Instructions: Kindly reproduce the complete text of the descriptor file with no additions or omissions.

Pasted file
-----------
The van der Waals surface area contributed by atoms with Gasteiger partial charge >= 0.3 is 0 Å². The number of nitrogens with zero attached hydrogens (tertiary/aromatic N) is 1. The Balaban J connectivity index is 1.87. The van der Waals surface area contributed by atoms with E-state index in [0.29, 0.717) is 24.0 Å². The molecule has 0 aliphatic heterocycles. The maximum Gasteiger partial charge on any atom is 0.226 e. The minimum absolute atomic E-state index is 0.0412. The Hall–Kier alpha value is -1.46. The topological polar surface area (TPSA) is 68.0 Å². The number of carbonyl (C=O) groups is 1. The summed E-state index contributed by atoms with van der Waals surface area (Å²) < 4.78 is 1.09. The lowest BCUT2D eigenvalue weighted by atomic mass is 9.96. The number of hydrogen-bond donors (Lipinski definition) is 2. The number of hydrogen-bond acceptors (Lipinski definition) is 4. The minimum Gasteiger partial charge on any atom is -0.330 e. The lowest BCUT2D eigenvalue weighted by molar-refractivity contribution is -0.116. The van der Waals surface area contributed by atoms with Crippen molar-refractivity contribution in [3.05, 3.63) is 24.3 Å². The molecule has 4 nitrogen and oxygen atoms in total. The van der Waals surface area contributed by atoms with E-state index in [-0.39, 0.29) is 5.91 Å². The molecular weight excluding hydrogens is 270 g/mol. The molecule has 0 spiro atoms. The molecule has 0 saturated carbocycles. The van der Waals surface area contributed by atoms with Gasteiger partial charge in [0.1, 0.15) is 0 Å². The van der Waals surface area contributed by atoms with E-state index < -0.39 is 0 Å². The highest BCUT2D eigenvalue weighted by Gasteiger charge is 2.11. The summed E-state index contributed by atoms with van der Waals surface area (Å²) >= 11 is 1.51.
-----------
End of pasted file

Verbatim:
The van der Waals surface area contributed by atoms with Gasteiger partial charge >= 0.3 is 0 Å². The number of nitrogens with zero attached hydrogens (tertiary/aromatic N) is 1. The Balaban J connectivity index is 1.87. The van der Waals surface area contributed by atoms with E-state index in [0.29, 0.717) is 24.0 Å². The molecule has 0 aliphatic heterocycles. The maximum Gasteiger partial charge on any atom is 0.226 e. The minimum absolute atomic E-state index is 0.0412. The Hall–Kier alpha value is -1.46. The topological polar surface area (TPSA) is 68.0 Å². The number of carbonyl (C=O) groups is 1. The summed E-state index contributed by atoms with van der Waals surface area (Å²) < 4.78 is 1.09. The lowest BCUT2D eigenvalue weighted by atomic mass is 9.96. The number of hydrogen-bond donors (Lipinski definition) is 2. The number of hydrogen-bond acceptors (Lipinski definition) is 4. The minimum Gasteiger partial charge on any atom is -0.330 e. The lowest BCUT2D eigenvalue weighted by molar-refractivity contribution is -0.116. The van der Waals surface area contributed by atoms with Crippen molar-refractivity contribution in [3.05, 3.63) is 24.3 Å². The molecule has 4 nitrogen and oxygen atoms in total. The van der Waals surface area contributed by atoms with E-state index in [-0.39, 0.29) is 5.91 Å². The molecular weight excluding hydrogens is 270 g/mol. The molecule has 0 spiro atoms. The molecule has 0 saturated carbocycles. The van der Waals surface area contributed by atoms with Gasteiger partial charge in [0.1, 0.15) is 0 Å². The van der Waals surface area contributed by atoms with E-state index < -0.39 is 0 Å². The highest BCUT2D eigenvalue weighted by Gasteiger charge is 2.11. The summed E-state index contributed by atoms with van der Waals surface area (Å²) >= 11 is 1.51.